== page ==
Brian Wilson ‘right-hand’ man explains switch to Beach Boys.
Jeffrey Foskett has sung and played guitar with the Beach Boys for more than 30 years. He recorded their last No. 1 hit, “Kokomo,” when Brian Wilson wasn’t with them. He was discovered by Beach Boys frontman Mike Love in 1979 when Love booked Foskett’s college surf band to open for his solo act. In 1981, Foskett was asked to join the Beach Boys’ touring band.
But when Wilson and Love went their separate ways in the late 1990s, after years of legal battles, Foskett followed Wilson. Some described Foskett as Wilson’s music director. Others called him his “right-hand man.”
Wilson said last month Paul Mertens was his music director and Foskett had been his right-hand man. “The right-hand man,” he told me, “helps you with the medication, watches you and makes sure (things get done).”
Foskett, 58, said last week, “However he viewed me is fine with me.
“A lot of it is semantics,” he said over the phone, “and that’s why I don’t really care how I’m viewed. As long as Brian knows that I love him and as long as Brian knows I had the time of my life working with him, I really don’t care about anything else.”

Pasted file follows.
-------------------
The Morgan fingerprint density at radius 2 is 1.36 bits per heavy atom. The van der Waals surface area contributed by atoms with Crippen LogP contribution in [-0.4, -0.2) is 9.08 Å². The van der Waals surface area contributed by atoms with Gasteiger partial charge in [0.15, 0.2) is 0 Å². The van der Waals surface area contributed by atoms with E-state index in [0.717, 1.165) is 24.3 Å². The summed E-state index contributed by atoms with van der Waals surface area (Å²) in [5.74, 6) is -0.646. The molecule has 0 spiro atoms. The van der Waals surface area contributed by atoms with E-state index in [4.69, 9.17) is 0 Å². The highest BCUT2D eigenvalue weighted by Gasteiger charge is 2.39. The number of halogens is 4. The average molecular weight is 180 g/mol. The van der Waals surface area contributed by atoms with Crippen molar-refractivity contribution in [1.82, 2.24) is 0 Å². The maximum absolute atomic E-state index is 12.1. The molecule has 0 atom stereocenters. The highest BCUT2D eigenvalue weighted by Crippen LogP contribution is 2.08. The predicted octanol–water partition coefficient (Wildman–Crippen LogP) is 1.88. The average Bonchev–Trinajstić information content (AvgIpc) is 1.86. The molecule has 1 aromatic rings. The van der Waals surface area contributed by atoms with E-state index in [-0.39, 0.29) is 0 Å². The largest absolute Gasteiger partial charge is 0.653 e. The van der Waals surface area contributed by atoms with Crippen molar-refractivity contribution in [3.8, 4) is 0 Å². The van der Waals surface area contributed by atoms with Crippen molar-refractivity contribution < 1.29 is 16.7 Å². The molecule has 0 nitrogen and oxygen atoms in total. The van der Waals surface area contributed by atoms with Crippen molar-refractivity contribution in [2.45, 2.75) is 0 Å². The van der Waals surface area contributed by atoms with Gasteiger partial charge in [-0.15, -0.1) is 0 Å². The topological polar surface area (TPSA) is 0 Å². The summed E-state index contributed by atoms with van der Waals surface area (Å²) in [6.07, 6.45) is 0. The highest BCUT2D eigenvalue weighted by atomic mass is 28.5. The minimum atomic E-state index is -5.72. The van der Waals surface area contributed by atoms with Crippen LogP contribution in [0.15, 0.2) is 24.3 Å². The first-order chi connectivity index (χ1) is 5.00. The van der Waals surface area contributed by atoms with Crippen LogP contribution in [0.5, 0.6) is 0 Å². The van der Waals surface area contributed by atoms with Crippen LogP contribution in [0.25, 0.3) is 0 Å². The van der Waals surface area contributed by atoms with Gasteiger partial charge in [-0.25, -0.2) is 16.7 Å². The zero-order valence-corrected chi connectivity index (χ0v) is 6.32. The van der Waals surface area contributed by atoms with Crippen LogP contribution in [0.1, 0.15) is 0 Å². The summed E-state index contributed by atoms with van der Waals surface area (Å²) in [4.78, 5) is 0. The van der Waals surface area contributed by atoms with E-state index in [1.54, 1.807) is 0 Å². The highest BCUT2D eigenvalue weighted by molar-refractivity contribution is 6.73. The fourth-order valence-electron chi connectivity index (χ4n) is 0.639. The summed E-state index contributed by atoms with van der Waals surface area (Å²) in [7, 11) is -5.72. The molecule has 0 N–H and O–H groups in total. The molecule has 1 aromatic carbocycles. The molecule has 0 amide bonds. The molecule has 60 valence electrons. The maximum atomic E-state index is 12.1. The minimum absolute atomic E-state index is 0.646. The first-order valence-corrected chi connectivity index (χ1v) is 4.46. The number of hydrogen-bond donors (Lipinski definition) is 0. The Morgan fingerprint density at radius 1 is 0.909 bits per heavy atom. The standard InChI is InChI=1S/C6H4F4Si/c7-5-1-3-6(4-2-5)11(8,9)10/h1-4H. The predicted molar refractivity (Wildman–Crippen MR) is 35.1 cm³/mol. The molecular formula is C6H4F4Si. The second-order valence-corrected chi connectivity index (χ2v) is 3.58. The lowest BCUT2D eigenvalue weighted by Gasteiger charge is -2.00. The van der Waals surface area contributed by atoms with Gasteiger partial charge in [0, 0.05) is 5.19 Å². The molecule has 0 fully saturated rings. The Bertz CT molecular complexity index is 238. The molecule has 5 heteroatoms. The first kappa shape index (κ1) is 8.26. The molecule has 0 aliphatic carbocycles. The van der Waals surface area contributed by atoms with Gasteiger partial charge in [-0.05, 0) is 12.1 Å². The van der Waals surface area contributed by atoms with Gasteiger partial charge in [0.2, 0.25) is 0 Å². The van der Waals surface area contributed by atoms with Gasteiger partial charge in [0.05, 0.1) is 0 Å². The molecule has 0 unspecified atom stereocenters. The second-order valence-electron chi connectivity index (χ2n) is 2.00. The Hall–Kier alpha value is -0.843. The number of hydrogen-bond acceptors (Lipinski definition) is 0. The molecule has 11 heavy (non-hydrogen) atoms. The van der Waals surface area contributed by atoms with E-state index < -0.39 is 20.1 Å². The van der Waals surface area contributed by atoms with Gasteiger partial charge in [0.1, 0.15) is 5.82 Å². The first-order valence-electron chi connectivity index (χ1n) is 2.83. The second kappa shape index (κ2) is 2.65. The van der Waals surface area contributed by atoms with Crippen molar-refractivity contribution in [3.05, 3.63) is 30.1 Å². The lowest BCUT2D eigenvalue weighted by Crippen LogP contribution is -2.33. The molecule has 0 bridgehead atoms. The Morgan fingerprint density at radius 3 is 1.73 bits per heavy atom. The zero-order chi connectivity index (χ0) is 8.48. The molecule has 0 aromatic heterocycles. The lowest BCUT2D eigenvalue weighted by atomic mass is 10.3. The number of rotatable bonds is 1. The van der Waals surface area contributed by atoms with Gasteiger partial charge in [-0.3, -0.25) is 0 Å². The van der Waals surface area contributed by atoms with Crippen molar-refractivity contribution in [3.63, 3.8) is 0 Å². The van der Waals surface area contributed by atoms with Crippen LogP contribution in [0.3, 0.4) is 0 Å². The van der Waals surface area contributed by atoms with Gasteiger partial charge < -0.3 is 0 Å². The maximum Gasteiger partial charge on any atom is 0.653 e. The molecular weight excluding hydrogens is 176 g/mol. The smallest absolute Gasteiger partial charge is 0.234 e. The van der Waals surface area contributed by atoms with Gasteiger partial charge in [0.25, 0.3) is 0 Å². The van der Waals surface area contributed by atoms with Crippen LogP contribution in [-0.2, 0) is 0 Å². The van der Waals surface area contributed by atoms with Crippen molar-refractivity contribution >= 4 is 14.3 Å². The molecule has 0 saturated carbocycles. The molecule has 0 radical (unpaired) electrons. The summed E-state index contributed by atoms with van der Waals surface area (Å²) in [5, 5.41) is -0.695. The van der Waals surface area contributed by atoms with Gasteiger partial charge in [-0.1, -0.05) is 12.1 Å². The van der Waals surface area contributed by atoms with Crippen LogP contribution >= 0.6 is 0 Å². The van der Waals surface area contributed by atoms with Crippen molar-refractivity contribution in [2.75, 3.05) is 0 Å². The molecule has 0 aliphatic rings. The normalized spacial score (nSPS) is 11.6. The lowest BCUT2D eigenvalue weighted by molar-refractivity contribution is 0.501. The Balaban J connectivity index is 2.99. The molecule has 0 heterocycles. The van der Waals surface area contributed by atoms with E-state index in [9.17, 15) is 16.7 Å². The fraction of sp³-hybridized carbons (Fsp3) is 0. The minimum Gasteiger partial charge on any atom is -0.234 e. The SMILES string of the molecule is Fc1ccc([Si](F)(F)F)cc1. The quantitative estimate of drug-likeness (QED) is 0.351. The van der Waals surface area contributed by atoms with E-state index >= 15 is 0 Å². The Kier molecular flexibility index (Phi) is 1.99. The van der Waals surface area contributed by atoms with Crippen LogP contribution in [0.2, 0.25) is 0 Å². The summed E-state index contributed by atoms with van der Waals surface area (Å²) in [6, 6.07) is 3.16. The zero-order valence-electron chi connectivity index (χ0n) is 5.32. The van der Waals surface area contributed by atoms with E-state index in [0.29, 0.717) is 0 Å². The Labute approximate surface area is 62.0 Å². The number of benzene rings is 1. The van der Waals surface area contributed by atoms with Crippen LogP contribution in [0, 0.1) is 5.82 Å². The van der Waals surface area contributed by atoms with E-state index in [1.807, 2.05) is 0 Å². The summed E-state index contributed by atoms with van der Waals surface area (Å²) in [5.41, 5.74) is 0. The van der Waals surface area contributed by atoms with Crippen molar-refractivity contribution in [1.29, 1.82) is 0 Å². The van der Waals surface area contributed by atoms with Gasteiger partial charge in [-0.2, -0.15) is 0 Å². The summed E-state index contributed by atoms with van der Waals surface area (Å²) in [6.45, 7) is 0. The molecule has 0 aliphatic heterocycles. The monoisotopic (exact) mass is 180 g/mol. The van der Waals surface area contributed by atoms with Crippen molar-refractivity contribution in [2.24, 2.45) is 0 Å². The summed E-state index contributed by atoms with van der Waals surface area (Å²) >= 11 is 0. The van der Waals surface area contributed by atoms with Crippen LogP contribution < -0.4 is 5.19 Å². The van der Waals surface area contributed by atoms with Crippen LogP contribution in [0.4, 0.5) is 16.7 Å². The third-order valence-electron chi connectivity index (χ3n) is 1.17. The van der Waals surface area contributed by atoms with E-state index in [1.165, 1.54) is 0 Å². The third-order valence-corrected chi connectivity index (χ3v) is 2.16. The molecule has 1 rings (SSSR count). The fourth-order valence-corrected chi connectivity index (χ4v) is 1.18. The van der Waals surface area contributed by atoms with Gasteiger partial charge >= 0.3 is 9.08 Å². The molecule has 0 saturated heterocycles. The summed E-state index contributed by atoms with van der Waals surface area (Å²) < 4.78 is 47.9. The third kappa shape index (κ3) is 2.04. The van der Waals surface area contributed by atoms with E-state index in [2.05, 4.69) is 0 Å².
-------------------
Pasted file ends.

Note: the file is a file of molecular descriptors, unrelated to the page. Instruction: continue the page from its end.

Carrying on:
Something happened in the past year that Foskett really hasn’t wanted to talk about. When we last spoke in 2013, he was excited about working on an album with Wilson and British guitar great Jeff Beck, and going on tour with the two rock legends.
Then I read a real estate notice saying Foskett was selling his Rancho Mirage home. Suddenly, he wasn’t returning my phone calls or emails. Then it was announced he had left the Wilson band. Soon after that, it was announced he had joined Love’s Beach Boys. In August, Wilson said he had sold his Indian Wells home and the album with Beck would be released “not soon.”
So, what happened?
Foskett sent me an email two weeks ago saying things had been moving so fast since May, he simply forgot to reply.
Breaking the silence
“After the Jeff Beck tour, I was completely stressed and burned out,” he said. “That whole year, recording that album and that tour — because I knew Jeff so well — a lot of things fell on me to get done that normally would have been other people’s responsibilities. They asked me to do certain things and it was a lot of pressure. So, at the end of that tour, I kind of snapped — literally — and just said, ‘I can’t do this anymore.’ ”